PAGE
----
Shippers: Feel terrible about your decisions. If you’ve ever wanted DI Hardy and DS Miller to be a couple, at the end of the third episode of the second season Broadchurch makes clear that an affair between the two would be terrible for everyone in the town. Joe Miller’s lawyer Sharon, revealed to be completely ruthless, is targeting Ellie by insinuating that she and Hardy were having an affair and falsely accused Joe in order to get him out of the way. Her prime piece of evidence? That Ellie went to Hardy’s hotel room to talk after Joe was arrested. Seemed innocent enough?
But let’s back up. This episode was packed to the brim, and starts, in media res, following the events of last week’s. Hardy is frantically looking for Lee and Claire, bellowing at Ellie, who is checking the cameras that Hardy set up and Lee found. “What is the point of you, Miller?” he screams. He takes her car keys, despite the fact that he shouldn’t be driving, and pursues the couple. Ellie, however, goes to follow after Beth, in labor. Beth, even in her state, doesn’t want Ellie around, though reluctantly leans on her, when Ellie demands. “I don’t want you here,” Beth says. “Well, tough shit,” Ellie responds. Perhaps there is hope for some reconciliation between Ellie and the Latimers. It at least seems that way as Ellie sits outside Beth’s door during her home birth and bonds with Chloe. They even clasp hands. But, alas, even in the morning, after the birth of the little girl, Beth remains steadfast in her hatred of Ellie. Ellie congratulates Beth. “Get that woman out of my house,” she says. Mark apologizes to Ellie as she goes. Beth tells him not to apologize. Though we know that Mark is harboring his own secrets, Beth is stubbornly reluctant to let Danny’s case go even a little as she lets the new child into her life. She says that she is going to court even on painkillers. Mark holds his daughter, cooing to her: “We’ll get it right this time,” he pledges tearfully, looking at Beth. The camera pans and shows a picture of Danny.
Hardy meanwhile has found Lee and Claire back at Claire’s. Lee pins him to the ground. Claire comes to Hardy’s aid. “You don’t say how long I spend with my wife,” Lee threatens, and then gives Claire the creepiest kiss—her eyes are turned toward Hardy as Lee’s mouth touches hers—before leaving. Hardy then focuses on Claire. He asks her about the bluebell; he tells her to tell him anything she may have kept quiet until this point. We flashback to an unknown time, Claire hits someone and asks, “what have you done.” Returning to the present, however, she maintains innocence. “I have told you everything,” she says. Later, Lee calls Claire. “I won’t make things difficult,” he says. “But when you need me, I’ll be there.”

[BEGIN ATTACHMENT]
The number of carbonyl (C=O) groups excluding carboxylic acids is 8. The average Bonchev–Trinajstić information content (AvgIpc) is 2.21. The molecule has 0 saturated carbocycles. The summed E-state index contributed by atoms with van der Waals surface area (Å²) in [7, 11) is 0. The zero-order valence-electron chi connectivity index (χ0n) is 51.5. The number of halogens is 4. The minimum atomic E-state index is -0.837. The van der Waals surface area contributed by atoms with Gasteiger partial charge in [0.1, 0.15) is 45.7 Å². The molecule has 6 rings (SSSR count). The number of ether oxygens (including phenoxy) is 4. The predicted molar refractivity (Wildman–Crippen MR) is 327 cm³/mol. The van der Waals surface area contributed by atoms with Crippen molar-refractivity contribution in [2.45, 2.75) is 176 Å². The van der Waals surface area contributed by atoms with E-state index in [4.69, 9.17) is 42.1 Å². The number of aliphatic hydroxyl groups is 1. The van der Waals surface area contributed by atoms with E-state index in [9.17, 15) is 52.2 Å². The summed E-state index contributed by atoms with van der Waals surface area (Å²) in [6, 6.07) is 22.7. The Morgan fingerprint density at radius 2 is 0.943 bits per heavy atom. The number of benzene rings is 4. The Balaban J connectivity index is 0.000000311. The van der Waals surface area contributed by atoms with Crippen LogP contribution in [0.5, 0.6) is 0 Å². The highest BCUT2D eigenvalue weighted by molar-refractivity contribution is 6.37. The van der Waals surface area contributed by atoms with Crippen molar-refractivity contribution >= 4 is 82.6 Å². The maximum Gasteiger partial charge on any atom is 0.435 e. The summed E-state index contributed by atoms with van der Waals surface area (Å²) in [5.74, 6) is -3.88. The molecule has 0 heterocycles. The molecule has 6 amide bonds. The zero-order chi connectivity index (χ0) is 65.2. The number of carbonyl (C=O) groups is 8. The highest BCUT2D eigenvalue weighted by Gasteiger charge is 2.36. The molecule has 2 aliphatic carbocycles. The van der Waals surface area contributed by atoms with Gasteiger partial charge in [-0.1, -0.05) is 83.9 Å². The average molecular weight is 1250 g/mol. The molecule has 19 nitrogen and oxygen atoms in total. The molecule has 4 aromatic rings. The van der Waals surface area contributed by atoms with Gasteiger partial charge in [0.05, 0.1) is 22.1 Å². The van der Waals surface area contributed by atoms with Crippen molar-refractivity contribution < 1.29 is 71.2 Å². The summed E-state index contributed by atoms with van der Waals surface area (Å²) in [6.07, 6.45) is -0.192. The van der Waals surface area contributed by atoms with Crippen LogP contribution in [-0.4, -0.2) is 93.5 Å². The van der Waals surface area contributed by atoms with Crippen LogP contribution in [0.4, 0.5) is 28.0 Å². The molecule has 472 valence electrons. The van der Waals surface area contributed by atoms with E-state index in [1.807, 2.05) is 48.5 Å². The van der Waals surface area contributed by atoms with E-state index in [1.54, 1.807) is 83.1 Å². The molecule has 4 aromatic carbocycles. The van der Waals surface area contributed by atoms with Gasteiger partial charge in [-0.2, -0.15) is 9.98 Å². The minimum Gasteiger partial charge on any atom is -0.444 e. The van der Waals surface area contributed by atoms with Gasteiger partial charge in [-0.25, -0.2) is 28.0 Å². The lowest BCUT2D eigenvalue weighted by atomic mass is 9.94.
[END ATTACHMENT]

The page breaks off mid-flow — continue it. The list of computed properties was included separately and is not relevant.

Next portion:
As is becoming custom with this season, the episode is two-fold. On one hand we have the Lee/Claire/Sandbrook story; on the other, the trial.
Lee is up to something, milling about town. He heads into the Broadchurch Echo offices because he wants to put an ad in the paper for maintenance services, and then asks where the police station is. Why? Well, he’s going to rat out Hardy. After court a policeman approaches Hardy with the news that Lee has made a complaint against Miller saying he “imprisoned, illegally recorded, and physically attacked” him, but instead of dealing with it in a formal manner, the policeman escorts Hardy to hash it out with Lee. This is where we get another flashback. Lee, looking all buff, does manual labor and makes eyes at the Sandbrook girls in a window. An older woman then appears, looking stern. But perhaps there is something to Lee’s defensiveness. He arrives at Hardy’s in the middle of the night with some files. He’s been digging into the case on his own, posing as Hardy. There are still holes in his story—like how did the girl’s pendant end up in his car—but there are also holes in Hardy’s. Hardy asks him about the bluebell. How could he have sent one from France, he replies. “Do bluebells even grow in France?” he asks.